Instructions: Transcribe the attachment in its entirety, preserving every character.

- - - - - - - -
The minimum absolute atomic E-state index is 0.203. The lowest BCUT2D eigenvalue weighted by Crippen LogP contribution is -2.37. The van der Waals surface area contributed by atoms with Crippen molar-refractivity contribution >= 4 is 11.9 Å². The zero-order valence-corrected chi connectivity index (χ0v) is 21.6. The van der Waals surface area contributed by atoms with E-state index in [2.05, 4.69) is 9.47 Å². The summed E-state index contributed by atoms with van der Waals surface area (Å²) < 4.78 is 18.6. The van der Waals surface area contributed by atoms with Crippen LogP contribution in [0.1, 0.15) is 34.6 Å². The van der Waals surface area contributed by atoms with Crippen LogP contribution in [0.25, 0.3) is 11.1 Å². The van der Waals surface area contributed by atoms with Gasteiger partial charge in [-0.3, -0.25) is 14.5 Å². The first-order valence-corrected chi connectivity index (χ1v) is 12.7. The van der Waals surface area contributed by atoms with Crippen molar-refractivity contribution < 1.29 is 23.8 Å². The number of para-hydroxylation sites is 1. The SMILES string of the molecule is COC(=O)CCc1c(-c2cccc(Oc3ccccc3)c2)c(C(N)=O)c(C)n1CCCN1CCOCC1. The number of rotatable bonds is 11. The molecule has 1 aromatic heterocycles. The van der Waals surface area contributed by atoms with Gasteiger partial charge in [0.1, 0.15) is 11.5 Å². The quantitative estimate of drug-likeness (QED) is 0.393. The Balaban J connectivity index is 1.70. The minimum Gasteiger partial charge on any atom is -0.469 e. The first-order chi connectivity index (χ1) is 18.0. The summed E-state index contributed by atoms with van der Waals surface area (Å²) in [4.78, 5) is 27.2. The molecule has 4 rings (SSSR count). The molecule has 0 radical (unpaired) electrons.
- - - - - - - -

The minimum absolute atomic E-state index is 0.203. The lowest BCUT2D eigenvalue weighted by Crippen LogP contribution is -2.37. The van der Waals surface area contributed by atoms with Crippen molar-refractivity contribution >= 4 is 11.9 Å². The zero-order valence-corrected chi connectivity index (χ0v) is 21.6. The van der Waals surface area contributed by atoms with E-state index in [2.05, 4.69) is 9.47 Å². The summed E-state index contributed by atoms with van der Waals surface area (Å²) < 4.78 is 18.6. The van der Waals surface area contributed by atoms with Crippen LogP contribution in [0.1, 0.15) is 34.6 Å². The van der Waals surface area contributed by atoms with Crippen LogP contribution in [0.25, 0.3) is 11.1 Å². The van der Waals surface area contributed by atoms with Gasteiger partial charge in [-0.3, -0.25) is 14.5 Å². The first-order valence-corrected chi connectivity index (χ1v) is 12.7. The van der Waals surface area contributed by atoms with Crippen molar-refractivity contribution < 1.29 is 23.8 Å². The number of para-hydroxylation sites is 1. The SMILES string of the molecule is COC(=O)CCc1c(-c2cccc(Oc3ccccc3)c2)c(C(N)=O)c(C)n1CCCN1CCOCC1. The number of rotatable bonds is 11. The molecule has 1 aromatic heterocycles. The van der Waals surface area contributed by atoms with Gasteiger partial charge in [0.1, 0.15) is 11.5 Å². The quantitative estimate of drug-likeness (QED) is 0.393. The Balaban J connectivity index is 1.70. The minimum Gasteiger partial charge on any atom is -0.469 e. The first-order chi connectivity index (χ1) is 18.0. The summed E-state index contributed by atoms with van der Waals surface area (Å²) in [4.78, 5) is 27.2. The molecule has 4 rings (SSSR count). The molecule has 0 radical (unpaired) electrons.